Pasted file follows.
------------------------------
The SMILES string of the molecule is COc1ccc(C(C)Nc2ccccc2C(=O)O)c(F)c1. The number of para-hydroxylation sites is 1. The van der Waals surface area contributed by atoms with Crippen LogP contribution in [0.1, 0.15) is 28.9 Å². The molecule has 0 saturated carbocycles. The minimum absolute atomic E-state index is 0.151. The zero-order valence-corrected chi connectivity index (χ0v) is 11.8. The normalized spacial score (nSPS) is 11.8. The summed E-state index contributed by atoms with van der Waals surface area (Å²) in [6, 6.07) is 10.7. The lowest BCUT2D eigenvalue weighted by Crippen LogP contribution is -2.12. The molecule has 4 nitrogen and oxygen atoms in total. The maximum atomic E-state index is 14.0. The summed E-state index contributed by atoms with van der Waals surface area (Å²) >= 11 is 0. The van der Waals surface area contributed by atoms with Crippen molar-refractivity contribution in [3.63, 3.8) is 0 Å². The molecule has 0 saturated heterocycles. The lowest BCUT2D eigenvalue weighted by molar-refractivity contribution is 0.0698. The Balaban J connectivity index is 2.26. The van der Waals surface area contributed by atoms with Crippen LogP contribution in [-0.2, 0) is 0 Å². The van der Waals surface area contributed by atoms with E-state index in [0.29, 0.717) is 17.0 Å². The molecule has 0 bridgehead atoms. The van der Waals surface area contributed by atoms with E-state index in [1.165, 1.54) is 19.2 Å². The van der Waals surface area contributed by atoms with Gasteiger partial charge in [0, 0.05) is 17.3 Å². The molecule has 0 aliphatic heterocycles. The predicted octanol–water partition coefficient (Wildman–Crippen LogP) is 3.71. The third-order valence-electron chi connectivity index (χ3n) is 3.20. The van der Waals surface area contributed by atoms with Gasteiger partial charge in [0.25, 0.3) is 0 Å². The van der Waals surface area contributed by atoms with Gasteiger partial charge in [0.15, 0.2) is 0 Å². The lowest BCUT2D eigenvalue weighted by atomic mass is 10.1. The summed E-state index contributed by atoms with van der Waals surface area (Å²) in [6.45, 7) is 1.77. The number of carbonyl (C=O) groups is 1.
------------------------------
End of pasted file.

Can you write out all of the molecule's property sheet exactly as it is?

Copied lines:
The SMILES string of the molecule is COc1ccc(C(C)Nc2ccccc2C(=O)O)c(F)c1. The number of para-hydroxylation sites is 1. The van der Waals surface area contributed by atoms with Crippen LogP contribution in [0.1, 0.15) is 28.9 Å². The molecule has 0 saturated carbocycles. The minimum absolute atomic E-state index is 0.151. The zero-order valence-corrected chi connectivity index (χ0v) is 11.8. The normalized spacial score (nSPS) is 11.8. The summed E-state index contributed by atoms with van der Waals surface area (Å²) in [6, 6.07) is 10.7. The lowest BCUT2D eigenvalue weighted by Crippen LogP contribution is -2.12. The molecule has 4 nitrogen and oxygen atoms in total. The maximum atomic E-state index is 14.0. The summed E-state index contributed by atoms with van der Waals surface area (Å²) >= 11 is 0. The van der Waals surface area contributed by atoms with Crippen molar-refractivity contribution in [3.63, 3.8) is 0 Å². The molecule has 0 saturated heterocycles. The lowest BCUT2D eigenvalue weighted by molar-refractivity contribution is 0.0698. The Balaban J connectivity index is 2.26. The van der Waals surface area contributed by atoms with Crippen LogP contribution in [-0.2, 0) is 0 Å². The van der Waals surface area contributed by atoms with E-state index in [0.29, 0.717) is 17.0 Å². The molecule has 0 bridgehead atoms. The van der Waals surface area contributed by atoms with E-state index in [1.165, 1.54) is 19.2 Å². The van der Waals surface area contributed by atoms with Gasteiger partial charge in [0, 0.05) is 17.3 Å². The molecule has 0 aliphatic heterocycles. The predicted octanol–water partition coefficient (Wildman–Crippen LogP) is 3.71. The third-order valence-electron chi connectivity index (χ3n) is 3.20. The van der Waals surface area contributed by atoms with Gasteiger partial charge in [0.25, 0.3) is 0 Å². The van der Waals surface area contributed by atoms with Gasteiger partial charge in [0.15, 0.2) is 0 Å². The lowest BCUT2D eigenvalue weighted by atomic mass is 10.1. The summed E-state index contributed by atoms with van der Waals surface area (Å²) in [6.45, 7) is 1.77. The number of carbonyl (C=O) groups is 1.